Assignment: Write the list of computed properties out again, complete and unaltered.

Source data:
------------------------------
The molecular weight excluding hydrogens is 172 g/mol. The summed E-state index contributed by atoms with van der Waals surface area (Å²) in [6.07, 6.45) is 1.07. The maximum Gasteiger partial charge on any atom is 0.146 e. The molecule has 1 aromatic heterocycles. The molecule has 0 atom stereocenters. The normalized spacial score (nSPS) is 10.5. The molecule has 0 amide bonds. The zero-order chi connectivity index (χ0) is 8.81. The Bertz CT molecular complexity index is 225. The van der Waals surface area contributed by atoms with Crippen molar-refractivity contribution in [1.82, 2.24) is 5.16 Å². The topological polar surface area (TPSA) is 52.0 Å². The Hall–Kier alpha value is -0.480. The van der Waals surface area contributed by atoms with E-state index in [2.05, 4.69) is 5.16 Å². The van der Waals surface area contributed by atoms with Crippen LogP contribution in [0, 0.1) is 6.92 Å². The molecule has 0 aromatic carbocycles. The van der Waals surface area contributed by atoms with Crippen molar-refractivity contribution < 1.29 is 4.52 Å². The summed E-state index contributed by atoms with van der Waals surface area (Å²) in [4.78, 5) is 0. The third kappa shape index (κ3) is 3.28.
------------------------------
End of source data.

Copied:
The molecular weight excluding hydrogens is 172 g/mol. The summed E-state index contributed by atoms with van der Waals surface area (Å²) in [6.07, 6.45) is 1.07. The maximum Gasteiger partial charge on any atom is 0.146 e. The molecule has 1 aromatic heterocycles. The molecule has 0 atom stereocenters. The normalized spacial score (nSPS) is 10.5. The molecule has 0 amide bonds. The zero-order chi connectivity index (χ0) is 8.81. The Bertz CT molecular complexity index is 225. The van der Waals surface area contributed by atoms with Crippen molar-refractivity contribution in [1.82, 2.24) is 5.16 Å². The topological polar surface area (TPSA) is 52.0 Å². The Hall–Kier alpha value is -0.480. The van der Waals surface area contributed by atoms with E-state index in [2.05, 4.69) is 5.16 Å². The van der Waals surface area contributed by atoms with Crippen LogP contribution in [0, 0.1) is 6.92 Å². The molecule has 0 aromatic carbocycles. The van der Waals surface area contributed by atoms with Crippen molar-refractivity contribution < 1.29 is 4.52 Å². The summed E-state index contributed by atoms with van der Waals surface area (Å²) in [4.78, 5) is 0. The third kappa shape index (κ3) is 3.28.